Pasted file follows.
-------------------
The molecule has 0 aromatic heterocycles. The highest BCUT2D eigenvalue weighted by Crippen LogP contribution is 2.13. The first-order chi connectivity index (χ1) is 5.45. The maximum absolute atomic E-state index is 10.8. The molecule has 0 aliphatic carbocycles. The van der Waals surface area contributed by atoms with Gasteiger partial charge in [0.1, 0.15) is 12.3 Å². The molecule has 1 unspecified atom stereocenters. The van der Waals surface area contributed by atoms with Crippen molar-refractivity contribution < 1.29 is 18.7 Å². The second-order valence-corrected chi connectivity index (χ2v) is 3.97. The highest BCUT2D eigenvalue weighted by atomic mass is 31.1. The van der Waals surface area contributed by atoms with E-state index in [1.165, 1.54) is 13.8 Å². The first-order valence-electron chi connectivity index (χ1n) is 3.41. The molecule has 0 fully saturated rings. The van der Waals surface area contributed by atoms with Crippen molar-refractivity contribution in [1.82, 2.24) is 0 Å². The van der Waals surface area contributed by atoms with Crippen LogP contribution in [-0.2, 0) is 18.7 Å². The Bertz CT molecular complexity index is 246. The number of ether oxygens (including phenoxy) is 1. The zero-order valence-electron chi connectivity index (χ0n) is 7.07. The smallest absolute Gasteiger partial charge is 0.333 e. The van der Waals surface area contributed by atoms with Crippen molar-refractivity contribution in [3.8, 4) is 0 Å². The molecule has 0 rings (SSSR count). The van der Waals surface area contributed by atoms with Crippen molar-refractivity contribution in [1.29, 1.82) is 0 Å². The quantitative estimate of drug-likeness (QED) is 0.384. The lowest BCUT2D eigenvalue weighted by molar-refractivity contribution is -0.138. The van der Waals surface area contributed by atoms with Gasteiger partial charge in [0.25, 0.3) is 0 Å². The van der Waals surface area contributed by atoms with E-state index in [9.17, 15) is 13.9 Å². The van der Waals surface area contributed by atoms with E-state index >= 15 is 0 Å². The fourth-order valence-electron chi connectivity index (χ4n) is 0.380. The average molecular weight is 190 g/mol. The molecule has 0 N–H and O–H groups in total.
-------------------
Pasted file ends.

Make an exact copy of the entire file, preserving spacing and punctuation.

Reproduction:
The molecule has 0 aromatic heterocycles. The highest BCUT2D eigenvalue weighted by Crippen LogP contribution is 2.13. The first-order chi connectivity index (χ1) is 5.45. The maximum absolute atomic E-state index is 10.8. The molecule has 0 aliphatic carbocycles. The van der Waals surface area contributed by atoms with Gasteiger partial charge in [0.1, 0.15) is 12.3 Å². The molecule has 1 unspecified atom stereocenters. The van der Waals surface area contributed by atoms with Crippen molar-refractivity contribution < 1.29 is 18.7 Å². The second-order valence-corrected chi connectivity index (χ2v) is 3.97. The highest BCUT2D eigenvalue weighted by atomic mass is 31.1. The van der Waals surface area contributed by atoms with E-state index in [1.165, 1.54) is 13.8 Å². The first-order valence-electron chi connectivity index (χ1n) is 3.41. The molecule has 0 fully saturated rings. The van der Waals surface area contributed by atoms with Crippen molar-refractivity contribution in [1.82, 2.24) is 0 Å². The van der Waals surface area contributed by atoms with Crippen LogP contribution in [-0.2, 0) is 18.7 Å². The Bertz CT molecular complexity index is 246. The number of ether oxygens (including phenoxy) is 1. The zero-order valence-electron chi connectivity index (χ0n) is 7.07. The smallest absolute Gasteiger partial charge is 0.333 e. The van der Waals surface area contributed by atoms with Crippen molar-refractivity contribution in [3.8, 4) is 0 Å². The molecule has 0 rings (SSSR count). The van der Waals surface area contributed by atoms with Crippen molar-refractivity contribution in [1.29, 1.82) is 0 Å². The quantitative estimate of drug-likeness (QED) is 0.384. The lowest BCUT2D eigenvalue weighted by molar-refractivity contribution is -0.138. The van der Waals surface area contributed by atoms with Gasteiger partial charge in [0.25, 0.3) is 0 Å². The van der Waals surface area contributed by atoms with E-state index in [9.17, 15) is 13.9 Å². The van der Waals surface area contributed by atoms with E-state index >= 15 is 0 Å². The fourth-order valence-electron chi connectivity index (χ4n) is 0.380. The average molecular weight is 190 g/mol. The molecule has 0 N–H and O–H groups in total.